Record: David Wachob and Robert Alman, “Parental influence on the cardiovascular health and body composition of homeschool children.” International Journal of Child and Adolescent Health, 8, No. 3 (2015): 305-311. [Abstract]
It has been well established in the literature that environmental and parental factors influence the health of children. Since homeschool children do not receive physical exercise though the same means as their traditionally-schooled peers, there are questions about the cardiovascular health of homeschoolers.
The sample includes 14 homeschooling families from western Pennsylvania. The families are composed of 30 children (ages 8 to 16) and their parent-teachers (always the mother). The majority of the children were females (53.3%) and in the 10-11 (36.4%) age group. The tested variables include aerobic capacity (VO2 levels), Body Mass Index (BMI), and body fat percentage. If you are unfamiliar with aerobic capacity, it is essentially the amount of physical activity (in this case, running) that one can complete without tiring.
All of the participating children had an acceptable aerobic capacity for their age groups; however, they did find that the girls were on all on the lower side of healthy, whereas the boys were almost always in the upper half of the acceptable healthy range. This suggests that homeschooled boys have a higher aerobic threshold than homeschooled girls. The aerobic capacity of the children was casually associated with that of the parent.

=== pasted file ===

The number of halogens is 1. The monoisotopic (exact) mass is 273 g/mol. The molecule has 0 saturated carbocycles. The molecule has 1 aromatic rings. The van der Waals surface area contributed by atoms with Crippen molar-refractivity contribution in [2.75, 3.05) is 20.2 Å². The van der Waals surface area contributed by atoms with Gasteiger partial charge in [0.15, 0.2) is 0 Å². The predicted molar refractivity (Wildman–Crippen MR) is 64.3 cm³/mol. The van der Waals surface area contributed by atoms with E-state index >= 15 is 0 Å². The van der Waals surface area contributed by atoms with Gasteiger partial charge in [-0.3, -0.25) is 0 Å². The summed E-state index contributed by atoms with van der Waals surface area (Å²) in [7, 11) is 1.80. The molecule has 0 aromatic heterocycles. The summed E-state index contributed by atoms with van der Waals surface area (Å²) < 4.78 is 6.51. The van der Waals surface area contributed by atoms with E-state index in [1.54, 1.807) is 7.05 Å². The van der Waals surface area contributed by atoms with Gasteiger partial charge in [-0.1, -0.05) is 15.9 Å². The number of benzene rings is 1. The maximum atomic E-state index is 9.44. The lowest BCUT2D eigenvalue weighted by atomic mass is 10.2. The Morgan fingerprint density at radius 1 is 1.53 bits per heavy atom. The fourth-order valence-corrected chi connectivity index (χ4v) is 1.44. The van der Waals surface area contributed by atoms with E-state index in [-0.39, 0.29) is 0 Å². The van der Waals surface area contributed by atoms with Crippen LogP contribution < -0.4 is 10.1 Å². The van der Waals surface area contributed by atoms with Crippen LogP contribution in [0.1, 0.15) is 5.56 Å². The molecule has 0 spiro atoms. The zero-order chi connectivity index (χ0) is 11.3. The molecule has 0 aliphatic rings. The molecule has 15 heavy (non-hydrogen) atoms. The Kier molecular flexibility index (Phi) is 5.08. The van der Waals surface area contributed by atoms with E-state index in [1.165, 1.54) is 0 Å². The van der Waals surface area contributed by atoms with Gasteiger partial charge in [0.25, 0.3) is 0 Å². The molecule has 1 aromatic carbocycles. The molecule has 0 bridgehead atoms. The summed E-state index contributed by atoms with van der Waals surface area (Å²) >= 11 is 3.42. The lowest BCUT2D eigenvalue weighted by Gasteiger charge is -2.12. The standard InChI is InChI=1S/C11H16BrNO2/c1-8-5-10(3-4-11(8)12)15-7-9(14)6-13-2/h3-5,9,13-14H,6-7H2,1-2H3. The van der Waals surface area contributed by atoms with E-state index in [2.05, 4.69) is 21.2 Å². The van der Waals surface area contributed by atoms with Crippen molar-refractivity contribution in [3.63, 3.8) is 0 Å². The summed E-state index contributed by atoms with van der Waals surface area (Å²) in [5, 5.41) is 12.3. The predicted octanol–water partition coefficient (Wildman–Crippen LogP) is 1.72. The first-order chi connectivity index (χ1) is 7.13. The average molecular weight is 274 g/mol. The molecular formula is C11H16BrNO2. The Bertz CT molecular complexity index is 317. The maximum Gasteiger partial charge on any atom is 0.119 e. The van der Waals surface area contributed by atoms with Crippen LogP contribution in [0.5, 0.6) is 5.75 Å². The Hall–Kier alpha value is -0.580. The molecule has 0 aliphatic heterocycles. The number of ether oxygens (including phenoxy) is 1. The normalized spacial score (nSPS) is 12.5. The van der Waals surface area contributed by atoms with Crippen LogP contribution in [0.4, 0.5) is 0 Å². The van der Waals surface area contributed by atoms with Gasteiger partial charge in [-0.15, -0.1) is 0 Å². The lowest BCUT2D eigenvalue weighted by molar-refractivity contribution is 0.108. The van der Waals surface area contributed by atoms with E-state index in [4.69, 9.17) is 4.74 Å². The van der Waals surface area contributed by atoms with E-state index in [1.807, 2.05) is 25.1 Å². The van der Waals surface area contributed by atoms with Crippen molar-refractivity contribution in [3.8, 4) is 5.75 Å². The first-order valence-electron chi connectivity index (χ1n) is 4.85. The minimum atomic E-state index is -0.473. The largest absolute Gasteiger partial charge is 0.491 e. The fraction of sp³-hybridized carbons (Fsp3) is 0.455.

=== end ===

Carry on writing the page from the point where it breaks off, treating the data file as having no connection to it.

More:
One third of the children and half of the parent-teachers were overweight or obese based on the Centers for Disease Control and Prevention’s (CDC) BMI chart, whereas around half (56.7%) of the children were either in the overweight (40%) or obese (16.7%) category for body fat. In regards to the parent-teachers, nearly half (42.9%) were in the normal range of body fat percentages for women. Once again, in both of these categories, the researchers found a casual association between the health of the parent and the health of the children.
Appraisal: The most interesting finding from this study is perhaps that when compared to averages for their age-group and gender, homeschooled boys were more successful at physical activity than homeschooled girls. However, there are a number of limitations of the study that must be remembered. Principally, this was a small, non-random sample. In their conclusion, the authors mention that they found these families through their participation in their homeschool physical education program that Wachob discussed in this article. Clearly, if the families chose to enroll in a physical education program, they might be more interested in physical education than other homeschooling families, and thus more physically capable.
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